I am trying to make a webpage that, when it starts loading, uses an Interval to start a timer.

When the page fully loads, it stops the timer,

but 99% of the time i get time measurements of 0.00 or 0.01 even if it takes longer.

Occasionally, it says something that makes more sense like .28 or 3.10 at some times.

Here is the code if it helps:

var hundredthstimer = 0;
var secondplace = 0;

function addinc(){

    hundredthstimer += 1;
    if (inctimer == 100){
        hundredthstimer = 0;
        secondplace += 1;
    }

}

var clockint = setInterval(addinc, 10);

function init(){
    var bconv1 = document.getElementById("bconverter1");
    var bconv2 = document.getElementById("bconverter2");

    $(bconv2).hide();

    clearInterval(clockint);

    if (inctimer.len !== 2){
        inctimer = "0" + inctimer;
    }
    alert(secondplace + "." + inctimer);
}
onload = init;

So it basically creates a variable called hundredthstimer which is increased by '1' every 10 miliseconds(.01 seconds).

Then, if this number reaches 1000(1 full second), a variable called secondsplace goes up by 1, since that is how many full seconds it has run for.

Then, it alerts secondsplace, a decimal point, and hundredthsplace as the total load time.

But the problem above with incorrect numbers still exists. Why?

  • 2
    If this is just for debugging purposes, you should use a better solution like Firebug or any other dev tools included in modern day browsers. They'll be far more accurate. – jeremyharris Jan 15 '13 at 15:39
  • and, where is inctimer initialized ? – palerdot Jan 15 '13 at 15:39
  • @Bergi you're right, I was misinformed about (or minunderstood) the differences. Comment deleted! – jeremyharris Jan 15 '13 at 15:54
  • Sometimes I try Firebug but it is just like "Inspect Element" on Chrome, as far as I can see – zingzing45 Jan 15 '13 at 23:14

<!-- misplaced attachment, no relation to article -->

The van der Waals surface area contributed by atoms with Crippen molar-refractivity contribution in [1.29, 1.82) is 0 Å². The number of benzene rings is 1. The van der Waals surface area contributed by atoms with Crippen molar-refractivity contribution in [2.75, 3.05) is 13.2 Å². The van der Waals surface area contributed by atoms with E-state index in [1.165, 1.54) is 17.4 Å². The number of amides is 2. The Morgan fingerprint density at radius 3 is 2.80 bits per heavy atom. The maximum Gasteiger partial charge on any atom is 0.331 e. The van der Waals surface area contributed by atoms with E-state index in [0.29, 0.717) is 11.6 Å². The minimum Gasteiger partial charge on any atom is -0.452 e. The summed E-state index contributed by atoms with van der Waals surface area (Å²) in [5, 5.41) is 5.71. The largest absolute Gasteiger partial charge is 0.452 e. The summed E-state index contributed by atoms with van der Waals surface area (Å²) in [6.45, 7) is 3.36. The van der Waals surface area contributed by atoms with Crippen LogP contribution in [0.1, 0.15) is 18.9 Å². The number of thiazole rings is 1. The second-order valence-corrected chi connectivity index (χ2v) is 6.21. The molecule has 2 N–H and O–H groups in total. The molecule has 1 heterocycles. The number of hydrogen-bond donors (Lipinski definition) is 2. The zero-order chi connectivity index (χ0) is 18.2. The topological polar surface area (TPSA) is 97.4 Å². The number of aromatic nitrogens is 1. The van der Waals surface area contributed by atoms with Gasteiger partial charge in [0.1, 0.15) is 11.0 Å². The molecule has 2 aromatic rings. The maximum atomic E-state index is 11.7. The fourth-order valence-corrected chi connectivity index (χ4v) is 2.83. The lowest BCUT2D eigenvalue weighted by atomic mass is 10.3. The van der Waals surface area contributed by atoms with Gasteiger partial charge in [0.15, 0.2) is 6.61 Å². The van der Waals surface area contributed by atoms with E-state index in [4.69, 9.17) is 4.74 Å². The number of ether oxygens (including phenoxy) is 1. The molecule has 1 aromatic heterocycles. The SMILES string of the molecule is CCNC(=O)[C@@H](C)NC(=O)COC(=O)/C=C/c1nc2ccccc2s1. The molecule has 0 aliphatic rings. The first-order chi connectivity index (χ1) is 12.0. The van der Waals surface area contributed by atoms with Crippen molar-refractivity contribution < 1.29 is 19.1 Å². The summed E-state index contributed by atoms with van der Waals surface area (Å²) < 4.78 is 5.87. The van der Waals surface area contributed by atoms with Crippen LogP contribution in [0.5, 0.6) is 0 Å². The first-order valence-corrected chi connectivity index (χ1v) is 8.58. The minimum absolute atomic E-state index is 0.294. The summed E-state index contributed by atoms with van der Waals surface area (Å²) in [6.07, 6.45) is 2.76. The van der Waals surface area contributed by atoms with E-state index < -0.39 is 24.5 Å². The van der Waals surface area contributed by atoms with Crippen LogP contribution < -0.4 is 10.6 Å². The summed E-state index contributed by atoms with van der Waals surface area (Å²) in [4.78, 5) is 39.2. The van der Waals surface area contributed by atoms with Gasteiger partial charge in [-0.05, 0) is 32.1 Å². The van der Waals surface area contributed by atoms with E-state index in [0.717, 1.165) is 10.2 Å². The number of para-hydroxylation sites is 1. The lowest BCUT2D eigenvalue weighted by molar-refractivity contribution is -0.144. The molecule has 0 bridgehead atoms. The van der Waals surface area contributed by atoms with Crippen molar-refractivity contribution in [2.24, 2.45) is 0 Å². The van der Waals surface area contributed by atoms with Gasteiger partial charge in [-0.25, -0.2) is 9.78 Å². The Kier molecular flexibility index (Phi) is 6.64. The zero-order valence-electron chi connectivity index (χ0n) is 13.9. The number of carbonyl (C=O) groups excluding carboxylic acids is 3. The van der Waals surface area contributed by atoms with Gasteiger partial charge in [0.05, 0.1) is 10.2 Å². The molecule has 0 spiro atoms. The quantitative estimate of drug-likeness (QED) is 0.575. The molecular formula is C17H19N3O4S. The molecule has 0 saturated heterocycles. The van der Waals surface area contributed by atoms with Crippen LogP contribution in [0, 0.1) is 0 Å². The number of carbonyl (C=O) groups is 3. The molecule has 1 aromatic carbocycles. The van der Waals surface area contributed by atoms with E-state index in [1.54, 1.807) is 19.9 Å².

• Why did someone downvote my question? – zingzing45 Mar 29 '13 at 18:03
up vote 59 down vote accepted

Don't ever use the setInterval or setTimeout functions for time measuring! They are unreliable, and it is very likely that the JS execution scheduling during a documents parsing and displaying is delayed.

Instead, use the Date object to create a timestamp when you page began loading, and calculate the difference to the time when the page has been fully loaded:

<doctype html>
<html>
    <head>
        <script type="text/javascript">
            var timerStart = Date.now();
        </script>
        <!-- do all the stuff you need to do -->
    </head>
    <body>
        <!-- put everything you need in here -->

        <script type="text/javascript">
             $(document).ready(function() {
                 console.log("Time until DOMready: ", Date.now()-timerStart);
             });
             $(window).load(function() {
                 console.log("Time until everything loaded: ", Date.now()-timerStart);
             });
        </script>
    </body>
</html>
  • Ok, so I transformed this a bit so that it would alert the numbers instead. So now, I have some strange numbers like 15 and 1399 the first time, or something else like that. Is the second number in miliseconds? (1/1000 of a second)In that case, what is the first number (time until dom is ready)? From what I see, it is predicting the future by telling when something will be loaded before it happens.... – zingzing45 Jan 15 '13 at 23:46
  • Wait, I figured the second question out. Now, I only need my confirmation of "is the time until everything loaded in miliseconds" question – zingzing45 Jan 15 '13 at 23:48
  • Yes, Date.now returns a timestamp in milliseconds. – Bergi Jan 15 '13 at 23:50
  • 4
    Why is this answer so popular? The code uses jQuery, will not be available until far too late in the loading process surely? – Alexander Wigmore Dec 27 '14 at 17:35
  • 1
    @AlexanderWigmore: I have no idea why it's popular either, I guess it's just from the 11k views on the question. That it uses jQuery is absolutely no problem, as it'll need to measure the time to load the script file anyway. And of course you could do without jQuery and attach the listeners for DOMready and window.onload manually. – Bergi Dec 27 '14 at 21:13

Why so complicated? When you can do:

var loadTime = window.performance.timing.domContentLoadedEventEnd- window.performance.timing.navigationStart;

If you need more times check out the window.performance object: